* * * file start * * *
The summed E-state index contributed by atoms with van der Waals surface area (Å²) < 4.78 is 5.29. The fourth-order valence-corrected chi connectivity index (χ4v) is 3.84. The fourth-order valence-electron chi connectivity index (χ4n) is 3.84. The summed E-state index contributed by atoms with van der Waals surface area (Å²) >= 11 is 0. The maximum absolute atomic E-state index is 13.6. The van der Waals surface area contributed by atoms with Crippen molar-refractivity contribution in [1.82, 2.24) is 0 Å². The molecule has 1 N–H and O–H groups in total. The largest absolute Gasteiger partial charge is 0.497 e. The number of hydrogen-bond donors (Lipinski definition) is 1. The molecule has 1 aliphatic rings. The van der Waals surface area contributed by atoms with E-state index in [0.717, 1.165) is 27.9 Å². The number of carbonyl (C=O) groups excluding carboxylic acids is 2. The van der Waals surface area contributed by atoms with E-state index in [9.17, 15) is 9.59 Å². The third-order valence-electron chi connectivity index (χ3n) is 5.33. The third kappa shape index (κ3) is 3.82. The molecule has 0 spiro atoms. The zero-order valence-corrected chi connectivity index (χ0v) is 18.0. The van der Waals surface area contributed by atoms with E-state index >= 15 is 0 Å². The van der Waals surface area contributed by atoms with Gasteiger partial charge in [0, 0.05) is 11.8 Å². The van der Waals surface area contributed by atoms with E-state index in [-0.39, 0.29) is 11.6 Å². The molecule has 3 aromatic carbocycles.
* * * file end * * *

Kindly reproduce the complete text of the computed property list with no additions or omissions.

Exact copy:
The summed E-state index contributed by atoms with van der Waals surface area (Å²) < 4.78 is 5.29. The fourth-order valence-corrected chi connectivity index (χ4v) is 3.84. The fourth-order valence-electron chi connectivity index (χ4n) is 3.84. The summed E-state index contributed by atoms with van der Waals surface area (Å²) >= 11 is 0. The maximum absolute atomic E-state index is 13.6. The van der Waals surface area contributed by atoms with Crippen molar-refractivity contribution in [1.82, 2.24) is 0 Å². The molecule has 1 N–H and O–H groups in total. The largest absolute Gasteiger partial charge is 0.497 e. The number of hydrogen-bond donors (Lipinski definition) is 1. The molecule has 1 aliphatic rings. The van der Waals surface area contributed by atoms with E-state index in [0.717, 1.165) is 27.9 Å². The number of carbonyl (C=O) groups excluding carboxylic acids is 2. The van der Waals surface area contributed by atoms with E-state index in [9.17, 15) is 9.59 Å². The third-order valence-electron chi connectivity index (χ3n) is 5.33. The third kappa shape index (κ3) is 3.82. The molecule has 0 spiro atoms. The zero-order valence-corrected chi connectivity index (χ0v) is 18.0. The van der Waals surface area contributed by atoms with E-state index >= 15 is 0 Å². The van der Waals surface area contributed by atoms with Gasteiger partial charge in [0, 0.05) is 11.8 Å². The van der Waals surface area contributed by atoms with E-state index in [-0.39, 0.29) is 11.6 Å². The molecule has 3 aromatic carbocycles.